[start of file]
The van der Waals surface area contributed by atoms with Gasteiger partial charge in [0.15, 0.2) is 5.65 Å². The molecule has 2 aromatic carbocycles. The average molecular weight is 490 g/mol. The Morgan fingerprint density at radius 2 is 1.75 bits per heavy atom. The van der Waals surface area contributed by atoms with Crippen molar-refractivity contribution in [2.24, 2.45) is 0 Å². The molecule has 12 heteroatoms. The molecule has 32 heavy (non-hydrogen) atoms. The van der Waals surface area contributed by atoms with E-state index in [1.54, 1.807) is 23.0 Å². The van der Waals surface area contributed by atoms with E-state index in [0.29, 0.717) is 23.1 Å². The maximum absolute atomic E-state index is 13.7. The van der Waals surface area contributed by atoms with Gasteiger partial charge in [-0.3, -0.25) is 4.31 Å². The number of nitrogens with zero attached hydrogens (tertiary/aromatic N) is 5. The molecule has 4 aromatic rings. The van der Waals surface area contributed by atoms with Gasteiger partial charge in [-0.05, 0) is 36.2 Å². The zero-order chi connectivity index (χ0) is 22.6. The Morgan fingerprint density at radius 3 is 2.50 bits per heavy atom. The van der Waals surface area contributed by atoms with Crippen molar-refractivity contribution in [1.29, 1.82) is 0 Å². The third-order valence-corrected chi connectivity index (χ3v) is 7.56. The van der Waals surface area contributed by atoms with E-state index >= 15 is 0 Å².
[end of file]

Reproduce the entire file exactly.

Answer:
The van der Waals surface area contributed by atoms with Gasteiger partial charge in [0.15, 0.2) is 5.65 Å². The molecule has 2 aromatic carbocycles. The average molecular weight is 490 g/mol. The Morgan fingerprint density at radius 2 is 1.75 bits per heavy atom. The van der Waals surface area contributed by atoms with Crippen molar-refractivity contribution in [2.24, 2.45) is 0 Å². The molecule has 12 heteroatoms. The molecule has 32 heavy (non-hydrogen) atoms. The van der Waals surface area contributed by atoms with E-state index in [1.54, 1.807) is 23.0 Å². The van der Waals surface area contributed by atoms with E-state index in [0.29, 0.717) is 23.1 Å². The maximum absolute atomic E-state index is 13.7. The van der Waals surface area contributed by atoms with Gasteiger partial charge in [-0.3, -0.25) is 4.31 Å². The number of nitrogens with zero attached hydrogens (tertiary/aromatic N) is 5. The molecule has 4 aromatic rings. The van der Waals surface area contributed by atoms with Gasteiger partial charge in [-0.05, 0) is 36.2 Å². The zero-order chi connectivity index (χ0) is 22.6. The Morgan fingerprint density at radius 3 is 2.50 bits per heavy atom. The van der Waals surface area contributed by atoms with Crippen molar-refractivity contribution in [1.29, 1.82) is 0 Å². The third-order valence-corrected chi connectivity index (χ3v) is 7.56. The van der Waals surface area contributed by atoms with E-state index >= 15 is 0 Å².